I had the realization a few weeks ago that it had been a few forevers ago since I had made it a habit to review Young Adult novels and upon this revelation came the realization that I really missed reading YA books. I also found that in the treasure trove of books on my Kindle I have a lot of YA books to read and review. I am going to make an attempt to read more. But as my first choice I had to pick Eva Morgan’s Locked because when I originally read the synopsis at the release of this novel the snarky, arrogant Sherlock Holmes’ cocky comments pretty much made me fall in love. So this one is for you Sherlock! (And you Eva…)
Irene Adler is your typical kickballs conundrum. She is a lot like you and me in the sorts of ways we pull on our panties on each day; then she is a sundae of emotional hazards only the brave would dare add sprinkles to or try to choke down in all other directions. Her sister’s death has no conception of the time that has past and the wound in her heart is just as open and raw as the day it happened. She can find no relief from the inner torture and her nightly superhero activities might give her a few moments of mental respite but her emotional cesspool is without help until she meets the new and ridiculously hot boy who has just moved in next door. Sherlock is beautiful and hands down the most arrogantly unlikeable person she has ever met. He is far more attractive once he is wearing her casserole than when he was just talking pompous trash and insolently spouting his superior status upon their introduction. But he quickly finds a way into her broken world being irresistibly detestable. Soon the two of them are allies in a “them against us” fight with everyone they come in contact with, leaving the logical Sherlock adrift in an emotional arena heretofore alien to him.
Sherlock really is arrogant and I found myself often wondering if I might not be falling in love with Eva when he would have a particularly fabulous brilliant witticism or intellectual statement and debate. He is possibly one of the most stunningly artful and savvy characters I have come across in some time. Smart men have always appealed to me and Sherlock is such an attractively logical and discerning person that I came quickly under his spell. I can’t help but become addicted to a character who is outrageously brash and improperly inconsiderate without any remorse for his perceptions of the world and dealings with all those in his purview.
One of my favorite quotes of Sherlock’s is when he is speaking to Irene about her seemingly careless search for danger:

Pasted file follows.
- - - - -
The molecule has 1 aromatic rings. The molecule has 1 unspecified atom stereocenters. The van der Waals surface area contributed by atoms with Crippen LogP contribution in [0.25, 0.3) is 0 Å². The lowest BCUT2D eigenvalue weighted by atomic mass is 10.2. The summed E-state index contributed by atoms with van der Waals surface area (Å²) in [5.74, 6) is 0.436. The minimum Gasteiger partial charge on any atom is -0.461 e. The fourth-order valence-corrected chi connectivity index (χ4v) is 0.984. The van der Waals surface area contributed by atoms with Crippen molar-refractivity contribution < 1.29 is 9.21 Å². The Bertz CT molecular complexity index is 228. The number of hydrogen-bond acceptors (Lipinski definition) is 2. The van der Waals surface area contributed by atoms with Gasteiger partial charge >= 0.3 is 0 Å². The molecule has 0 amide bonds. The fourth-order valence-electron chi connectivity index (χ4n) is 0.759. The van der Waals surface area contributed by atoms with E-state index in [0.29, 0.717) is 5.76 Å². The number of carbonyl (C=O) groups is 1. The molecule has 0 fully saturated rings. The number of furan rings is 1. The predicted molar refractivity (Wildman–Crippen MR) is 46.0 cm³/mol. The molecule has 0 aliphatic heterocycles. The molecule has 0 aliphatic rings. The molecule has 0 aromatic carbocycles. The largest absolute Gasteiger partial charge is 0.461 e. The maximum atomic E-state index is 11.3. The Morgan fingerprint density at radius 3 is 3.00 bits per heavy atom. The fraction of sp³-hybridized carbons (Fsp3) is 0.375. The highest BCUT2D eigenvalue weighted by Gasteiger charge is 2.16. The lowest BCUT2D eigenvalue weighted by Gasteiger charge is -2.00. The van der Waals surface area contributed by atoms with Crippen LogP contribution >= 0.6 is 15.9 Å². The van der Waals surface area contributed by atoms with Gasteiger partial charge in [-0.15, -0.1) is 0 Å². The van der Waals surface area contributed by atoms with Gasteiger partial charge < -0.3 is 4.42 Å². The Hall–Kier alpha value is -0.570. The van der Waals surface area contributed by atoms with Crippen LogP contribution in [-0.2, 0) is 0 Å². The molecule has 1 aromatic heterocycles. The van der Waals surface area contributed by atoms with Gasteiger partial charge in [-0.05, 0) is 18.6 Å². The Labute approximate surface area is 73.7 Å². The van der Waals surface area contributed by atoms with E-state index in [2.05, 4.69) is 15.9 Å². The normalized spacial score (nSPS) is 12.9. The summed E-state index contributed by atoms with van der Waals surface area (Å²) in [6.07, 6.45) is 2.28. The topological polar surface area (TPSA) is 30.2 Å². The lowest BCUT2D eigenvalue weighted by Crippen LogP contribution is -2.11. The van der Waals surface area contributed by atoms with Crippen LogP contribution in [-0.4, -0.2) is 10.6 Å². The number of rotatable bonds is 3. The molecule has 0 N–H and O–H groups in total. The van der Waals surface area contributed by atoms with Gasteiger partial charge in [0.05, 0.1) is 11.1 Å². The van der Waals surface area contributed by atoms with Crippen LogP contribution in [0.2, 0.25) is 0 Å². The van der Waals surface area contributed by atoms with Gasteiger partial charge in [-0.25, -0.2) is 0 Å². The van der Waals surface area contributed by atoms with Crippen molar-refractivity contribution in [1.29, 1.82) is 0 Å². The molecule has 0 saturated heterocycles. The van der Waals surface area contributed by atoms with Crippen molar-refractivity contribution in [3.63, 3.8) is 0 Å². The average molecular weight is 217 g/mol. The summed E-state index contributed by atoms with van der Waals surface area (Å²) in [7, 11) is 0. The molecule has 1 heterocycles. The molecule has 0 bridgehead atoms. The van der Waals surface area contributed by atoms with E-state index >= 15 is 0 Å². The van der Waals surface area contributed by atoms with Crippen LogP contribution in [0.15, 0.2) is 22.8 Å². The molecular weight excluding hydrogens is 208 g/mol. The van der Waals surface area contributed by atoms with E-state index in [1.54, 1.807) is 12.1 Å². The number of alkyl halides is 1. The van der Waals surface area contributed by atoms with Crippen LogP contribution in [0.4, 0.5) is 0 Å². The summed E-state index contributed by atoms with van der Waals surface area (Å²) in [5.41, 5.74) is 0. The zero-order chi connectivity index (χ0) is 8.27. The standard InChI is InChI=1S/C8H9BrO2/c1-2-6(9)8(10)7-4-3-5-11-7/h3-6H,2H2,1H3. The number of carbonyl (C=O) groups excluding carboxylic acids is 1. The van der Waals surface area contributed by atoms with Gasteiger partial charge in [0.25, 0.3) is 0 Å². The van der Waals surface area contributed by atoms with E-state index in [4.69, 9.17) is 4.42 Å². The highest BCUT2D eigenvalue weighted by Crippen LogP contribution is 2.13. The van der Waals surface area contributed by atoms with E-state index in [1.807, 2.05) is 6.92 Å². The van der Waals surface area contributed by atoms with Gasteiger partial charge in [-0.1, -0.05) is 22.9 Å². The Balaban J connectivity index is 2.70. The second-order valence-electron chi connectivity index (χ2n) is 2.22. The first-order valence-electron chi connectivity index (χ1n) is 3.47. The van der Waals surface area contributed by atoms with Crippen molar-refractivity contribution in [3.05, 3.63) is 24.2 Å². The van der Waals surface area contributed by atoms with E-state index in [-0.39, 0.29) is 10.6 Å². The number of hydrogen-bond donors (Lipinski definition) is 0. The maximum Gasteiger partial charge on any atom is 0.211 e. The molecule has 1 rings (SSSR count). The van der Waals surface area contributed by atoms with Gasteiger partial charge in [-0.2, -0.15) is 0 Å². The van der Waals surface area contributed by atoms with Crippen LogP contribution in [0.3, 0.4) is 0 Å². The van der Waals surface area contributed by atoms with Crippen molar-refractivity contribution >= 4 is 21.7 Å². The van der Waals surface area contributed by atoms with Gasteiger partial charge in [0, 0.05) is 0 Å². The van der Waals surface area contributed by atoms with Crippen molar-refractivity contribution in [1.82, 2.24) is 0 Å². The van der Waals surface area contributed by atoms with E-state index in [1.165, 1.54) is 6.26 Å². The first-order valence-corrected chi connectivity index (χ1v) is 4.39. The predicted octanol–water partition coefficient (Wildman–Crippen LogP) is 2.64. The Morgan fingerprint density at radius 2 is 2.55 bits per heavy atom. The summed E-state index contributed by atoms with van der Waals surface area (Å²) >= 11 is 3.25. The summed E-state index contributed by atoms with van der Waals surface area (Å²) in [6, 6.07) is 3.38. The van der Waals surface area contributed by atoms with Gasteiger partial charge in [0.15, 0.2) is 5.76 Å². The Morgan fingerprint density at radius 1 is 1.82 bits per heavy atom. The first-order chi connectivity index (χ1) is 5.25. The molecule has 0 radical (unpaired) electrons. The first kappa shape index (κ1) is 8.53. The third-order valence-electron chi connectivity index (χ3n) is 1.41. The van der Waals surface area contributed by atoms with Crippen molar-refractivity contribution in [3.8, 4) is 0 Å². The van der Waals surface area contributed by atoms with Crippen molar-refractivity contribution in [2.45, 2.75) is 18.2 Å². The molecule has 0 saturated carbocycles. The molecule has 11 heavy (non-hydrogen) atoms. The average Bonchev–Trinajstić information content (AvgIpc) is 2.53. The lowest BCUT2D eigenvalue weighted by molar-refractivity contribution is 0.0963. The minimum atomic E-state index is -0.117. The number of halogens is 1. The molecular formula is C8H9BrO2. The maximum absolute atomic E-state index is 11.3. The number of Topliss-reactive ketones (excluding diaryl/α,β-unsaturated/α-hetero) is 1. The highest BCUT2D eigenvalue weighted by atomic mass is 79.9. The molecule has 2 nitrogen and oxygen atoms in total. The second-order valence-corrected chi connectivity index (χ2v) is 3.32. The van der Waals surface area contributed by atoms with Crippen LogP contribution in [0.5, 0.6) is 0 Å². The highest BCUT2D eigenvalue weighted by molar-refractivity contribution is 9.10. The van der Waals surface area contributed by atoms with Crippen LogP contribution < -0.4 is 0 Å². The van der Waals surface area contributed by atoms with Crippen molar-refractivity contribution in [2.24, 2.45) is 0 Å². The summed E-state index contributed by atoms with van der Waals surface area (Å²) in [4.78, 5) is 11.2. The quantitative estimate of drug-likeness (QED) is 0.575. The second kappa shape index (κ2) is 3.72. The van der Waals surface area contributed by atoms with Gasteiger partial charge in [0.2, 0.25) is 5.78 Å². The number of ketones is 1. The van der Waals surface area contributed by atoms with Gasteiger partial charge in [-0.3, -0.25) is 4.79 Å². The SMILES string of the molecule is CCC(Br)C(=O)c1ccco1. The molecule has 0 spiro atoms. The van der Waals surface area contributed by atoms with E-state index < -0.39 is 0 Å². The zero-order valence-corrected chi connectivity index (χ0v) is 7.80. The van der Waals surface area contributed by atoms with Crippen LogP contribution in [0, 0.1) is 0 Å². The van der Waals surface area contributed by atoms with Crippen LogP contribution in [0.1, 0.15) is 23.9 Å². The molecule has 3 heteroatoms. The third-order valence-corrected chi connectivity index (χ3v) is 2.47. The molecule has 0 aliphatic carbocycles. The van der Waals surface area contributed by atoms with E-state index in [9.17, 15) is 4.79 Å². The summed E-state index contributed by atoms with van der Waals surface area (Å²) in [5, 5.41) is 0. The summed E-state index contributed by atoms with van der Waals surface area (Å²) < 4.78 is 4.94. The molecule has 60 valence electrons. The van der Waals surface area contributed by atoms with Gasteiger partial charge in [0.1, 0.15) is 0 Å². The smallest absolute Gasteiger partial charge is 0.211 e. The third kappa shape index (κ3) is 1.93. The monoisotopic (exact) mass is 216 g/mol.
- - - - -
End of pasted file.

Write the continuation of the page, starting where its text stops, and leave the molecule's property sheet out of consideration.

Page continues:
He keeps his grip for a second too long, until I want to squirm away from his eye contact. “I mean it. If I think you remain a danger to yourself , I will tell someone. Even if therapy is a self-indulgent quack science that reinforces the belief that one’s silly internal streams of thought are worth listening to.”
“Good to know your opinion on things.”
“I don’t express opinions. I express facts.”
Eva uses a very effective way of shifting POV back and forth without ever really taking the narrative from Irene. At the start of every chapter she inserts an entry from Sherlock’s journal regarding his perceptions of the case they are working on and his concerns and ideas about Irene. It is usually quite funny to see his bafflement at how illogical emotions and friendship are. Even more so when he himself begins having feelings for Irene and he can’t give a rational explanation as to why he feels these things.
Third hypothesis: She genuinely cares about me.
Evidence for: Stated that she likes me, all of me. (Though: only dimly remember this. Could be wrong.) Cleaned my locker. Refused to break up with me. Fell asleep next to my bed, apparently (woke up this morning and she was on the floor).
Evidence against: I am me.
Evidence against is compelling. Must seek further confirmation of third hypothesis before I
hopebefore I take it as true.
The who dun’it? was humongously satisfying and I found myself very cross at Eva and preparing a very angry email in which I would be telling her than she and I would not be braiding one another’s hair or painting one another’s toe nails toward the end of the book. She had me weeping in my Jello cup and it is not a good thing for someone with the flu to get all blubbery because it makes the congestion and chest yuckiness to get all effed in the A. I’m telling you right now, Evaface… you don’t fix this rabble and I will not be inviting you to my kitty tea party.
I recommend this book for anyone who melts over a good snarky bad boy and is a fan of a finely crafted heroine. Sherlock will be your Book Boyfriend if you had your panties warmed by Will Herondale or Jace Wayland/Lightwood/Herondale/InsertWhateverNewNameHere from the Shadowhunter Series, Echo from Ednah Walters’ Grimnirs, Jack Hunter from Lovely Vicious by Sara Wolf, Daemon Black from Lux Series by Jennifer L. Armentrout, or Patch from Becca Fitzpatrick’s Hush, Hush Series… Seeing so many fine bad boys in one place makes me think we should have a dinner party… I think I’m in the mood for juicy boy-sized sammiches.
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